The global economy is growing rapidly, and resource consumption has more than tripled since 1970. This pace threatens the renewal capacity of our planet and the availability of resources for future generations. The limits of rapid economic growth imposed by finite resources and the impact of this growth on the environment are increasingly recognized globally as well as regionally in countries of the Cooperation Council for the Arab States of the Gulf (GCC).
For the GCC, a Circular Economy holds the potential to increase resource efficiency and reduce costs, as well as support economic diversification away from consuming the planet's finite resources while minimizing the impact on the environment. In short, creating a more sustainable future. This new paradigm involves the advancement of the global and as well the GCC’s recycling processes, production of bio-based products, and support of new ventures and growth opportunities. Several GCC countries have started to embrace the circular economy paradigm. They have developed policies and introduced ambitious targets aimed at increasing landfill diversion to 80-100% and increasing circularity via recycling up to approximately 35% of all waste streams.
Such targets are challenging given the current development of GCC’s waste management industry. GCC governments are planning to significantly shorten the path to achieve ambitious goals that took other developed countries several decades. However, challenges related to waste collection and sorting currently limit the recyclability of waste streams, resulting in unattractive economics. Limited consideration of key steps in “closing the loop”, such as thinking about recyclability from a product design or end-user perspective, constitute further barriers to full circularity.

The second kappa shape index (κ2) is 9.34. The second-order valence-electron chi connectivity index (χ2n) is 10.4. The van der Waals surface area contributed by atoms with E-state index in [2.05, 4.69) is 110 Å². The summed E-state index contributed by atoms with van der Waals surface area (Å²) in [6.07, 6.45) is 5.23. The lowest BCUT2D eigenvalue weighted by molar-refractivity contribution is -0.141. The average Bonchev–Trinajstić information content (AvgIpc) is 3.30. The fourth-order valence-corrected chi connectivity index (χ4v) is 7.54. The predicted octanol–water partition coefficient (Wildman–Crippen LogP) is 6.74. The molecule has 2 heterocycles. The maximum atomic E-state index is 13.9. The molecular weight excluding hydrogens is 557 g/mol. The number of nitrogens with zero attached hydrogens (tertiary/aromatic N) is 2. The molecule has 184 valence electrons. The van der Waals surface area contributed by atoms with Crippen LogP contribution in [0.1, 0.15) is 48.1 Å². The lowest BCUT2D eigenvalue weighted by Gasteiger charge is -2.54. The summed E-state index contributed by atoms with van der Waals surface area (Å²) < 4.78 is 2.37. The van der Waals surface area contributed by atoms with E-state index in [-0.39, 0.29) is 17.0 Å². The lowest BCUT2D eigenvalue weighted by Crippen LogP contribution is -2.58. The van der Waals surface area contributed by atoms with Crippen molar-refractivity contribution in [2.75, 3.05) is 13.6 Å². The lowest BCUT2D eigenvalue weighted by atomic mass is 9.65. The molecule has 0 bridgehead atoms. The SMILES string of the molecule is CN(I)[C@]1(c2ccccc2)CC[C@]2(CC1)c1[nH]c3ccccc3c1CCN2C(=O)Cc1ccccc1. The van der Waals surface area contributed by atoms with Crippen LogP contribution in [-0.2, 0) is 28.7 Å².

A focused strategy leveraging international best practices of collection and treatment across waste streams is needed to accelerate circularity in the GCC region. Multiple stakeholders will be required to join forces. GCC countries must also address structural challenges, including a substantial backlog of uncollected waste and illegal waste dumping. A recent joint study by the World Business Council for Sustainable Development (WBCSD) and Boston Consulting Group (BCG) finds that reaching a collection rate of ~90% and a recycling rate of ~75% across waste streams is possible by leveraging global best practices. However, it will require substantial capital expenditure: approximately USD 130 billion in the GCC region alone by 2040. Clear regulation supported by coherent financial incentives can help make landfilling a less attractive option, supported by joint action between public and private sector entities.
The study estimates that adopting a circular economy will increase GCC countries' Gross Domestic Product (GDP) by USD 95-105 billion, generate 205-306 thousand jobs, significantly improve people’s quality of life, and create attractive growth opportunities for the private sector.
Waste management companies governments, and other key industries in the GCC (including real estate development, steel, energy, petrochemicals, tourism, and agriculture) have profound roles to play in ensuring future generations benefit from the natural resources and ecosystem services we take for granted. At both government and company levels, the GCC can contribute to a global economy that will use the earth’s materials responsibly and preserve its resources for future generations.